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CopperCube supports realtime 3D character animation, also known as skeletal animation. This is done using an animated skeleton consisting of joints with a skin of vertices. You can model and animate animated characters using any 3d software, exporting this into one of the following file formats and importing them into Coppercube:

For importing animated FBX files, use Fragmotion or Autodesk FBX converter to convert your FBX models into .X or another compatible format.

Recommended Software for importing Animations

There is a lot of 3d modelling software available for doing 3D character animation. This table lists some of the recommended software and the related exporters:

3D Modelling Software Exporter Comment
Milkshape unecessary Milkshape is a low cost 3d modelling and animation software. CopperCube imports Milkshape .ms3d files directly.
Blender unecessary Blender (tested with version 2.66, download it here) exports directly to .x: Use the command 'Export to DirectX', select 'all animations'.
3D Studio Max Panda Exporter for .x The Panda Exporter is a free plugin for 3D Studio Max and exports animated .x files from 3D Studio Max, which can be imported by CopperCube. Also, see this tutorial on the CopperCube forum for help.
  max2ms3d The max2ms3d by Martin Collberg exports Milkshape .ms3d files from Max, which can be imported into CopperCube.
  CGDev Max .x Exporter Exports your model as DirectX .x file, which can be imported into CopperCube
  B3d Pipeline B3d Pipeline includes an exporter an art pipeline from 3ds Max into the B3D format which can be imported into CopperCube.
  FBX via Fragmotion Export your model as .FBX file, open it in Fragmotion and export it as .B3D.
Maya Microsoft .x exporter There exists an .x exporter plugin (including source in DirectX SDK) which can be compiled for various Maya versions.
  FBX via Fragmotion Export your model as .FBX file, open it in Fragmotion and export it as .B3D.
  XExporter XExporter by Markus Bergqvist, works with Maya 7.0 and probably down to like 4.5.
  cvXporter cvXporter is a DirectX .x file exporter for Maya. Starting with 1.1 are written with Python and will only work with Maya 8.5 and above.
Cinema 4D various There are some useful tips on how to get Cinema4D animated meshes exported to CopperCube in this thread in the ambiera forum.
Other   There are other tools and other exporters available on the web which can export to .ms3d, .b3d and .x files. If you want to add it to this list, simply contact us.

Importing and Editing

To import an animated character, use either the menu File -> Import -> Animated 3D Mesh or Click the 'Import animated Mesh' button on the 'Scene Editing' Tab.

Editing the displayed animation of an animated mesh

In the properties window of an animated mesh, you can set the correct Frames Per Second value changing the animation display speed, and set the name of the displayed Animation. In the beginning, you usually only have two animations to choose from: 'All' and 'None'. To define more animations out of the 'All' animation, you can select the 'edit' entry to open the Animation Editor. Alternatively, use the menu command 'View -> Show Animated Mesh Editor'. The editor will open up and look like this:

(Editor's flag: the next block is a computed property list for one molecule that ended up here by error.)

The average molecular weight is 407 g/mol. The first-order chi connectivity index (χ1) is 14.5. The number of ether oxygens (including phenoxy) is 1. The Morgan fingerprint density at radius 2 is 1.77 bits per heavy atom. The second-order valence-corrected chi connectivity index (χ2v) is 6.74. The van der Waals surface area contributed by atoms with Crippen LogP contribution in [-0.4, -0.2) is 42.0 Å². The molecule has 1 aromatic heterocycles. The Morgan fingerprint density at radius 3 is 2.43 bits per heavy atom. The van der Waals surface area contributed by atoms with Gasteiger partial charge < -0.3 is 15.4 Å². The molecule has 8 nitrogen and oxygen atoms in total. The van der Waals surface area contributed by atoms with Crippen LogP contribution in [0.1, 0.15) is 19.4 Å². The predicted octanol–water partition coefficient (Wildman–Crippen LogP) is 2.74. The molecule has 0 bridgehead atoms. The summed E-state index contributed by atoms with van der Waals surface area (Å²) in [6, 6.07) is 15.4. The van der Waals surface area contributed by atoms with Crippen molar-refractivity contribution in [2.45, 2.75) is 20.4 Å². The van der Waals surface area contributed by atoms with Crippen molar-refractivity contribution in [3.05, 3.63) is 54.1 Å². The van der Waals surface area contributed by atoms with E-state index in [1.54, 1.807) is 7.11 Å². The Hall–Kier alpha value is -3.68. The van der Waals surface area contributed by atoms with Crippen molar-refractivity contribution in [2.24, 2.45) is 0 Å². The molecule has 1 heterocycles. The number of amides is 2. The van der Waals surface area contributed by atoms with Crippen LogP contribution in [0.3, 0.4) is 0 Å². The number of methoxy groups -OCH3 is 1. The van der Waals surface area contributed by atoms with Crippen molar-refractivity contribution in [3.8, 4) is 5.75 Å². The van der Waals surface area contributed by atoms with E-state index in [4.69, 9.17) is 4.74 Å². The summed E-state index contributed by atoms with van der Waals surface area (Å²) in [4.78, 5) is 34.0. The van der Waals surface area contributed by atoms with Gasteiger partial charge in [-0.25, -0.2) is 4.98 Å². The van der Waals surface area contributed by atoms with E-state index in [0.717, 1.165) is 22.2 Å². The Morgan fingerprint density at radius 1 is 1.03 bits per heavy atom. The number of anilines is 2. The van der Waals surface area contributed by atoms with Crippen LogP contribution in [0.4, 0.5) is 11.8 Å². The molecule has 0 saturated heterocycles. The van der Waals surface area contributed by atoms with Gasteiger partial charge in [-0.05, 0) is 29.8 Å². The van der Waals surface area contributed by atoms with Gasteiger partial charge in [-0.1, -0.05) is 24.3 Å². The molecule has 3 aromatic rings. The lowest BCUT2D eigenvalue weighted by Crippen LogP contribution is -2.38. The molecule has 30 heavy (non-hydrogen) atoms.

The animation editor

When selecting the 'All' animation, you can set the default Frames Per Second value in the right lower edit box. For adding a new Animation, simply click the '+' button and edit it's properties. In the example below, we defined the walk animation to go from frame 1 to 19, for example:

Defining an animation

After defining this animation, you can select it in the property window of the animated mesh to be played back, or using setSceneNodeAnimation(node, "walk") in ActionScript 3 or ccbSetSceneNodeProperty(sceneNode, "Animation", "walk") using JavaScript.

Using the context menu in the Animation editor, you can reload the animated mesh from disk, create another instance of that mesh in the scene, rename the file, and other additional features.

Context menu in the animation editor

Animation Blending

Since version 5, CopperCube blends animations when switching between them. This feature is automatically enabled, but can be turned off or adjusted for every animated model manually in the editor or via script.
This also means that you don't need to create perfect animation loops. The engine will automatically blend non-fitting animation loops together so that they look nice.
Uncheck the box 'AnimationBlending' in the Property Window when your animated mesh is selected, to disable this feature. To disable this feature using JavaScript, do it like that:

var s = ccbGetSceneNodeFromName("yourModel");
ccbSetSceneNodeProperty(s, "AnimationBlending", false);

You can also change the animation blending time in the same way, use the property 'BlendTimeMs' for this then.

Node attachement

Since version 5, CopperCube is able to attach any type of scene node to a part of an animated mesh:

A weapon attached to the right hand of an animated model

You can attach anything, from meshes over billboards to particle systems to a joint of an animated mesh. In order to do this, do the following:

Note: Some of the animated meshes you can find as prefabs in CopperCube have their joints set up so that they have a negative scale, resulting in attached object to look inverted. You can correct this by setting the scale of your attached object to (-1, -1, -1).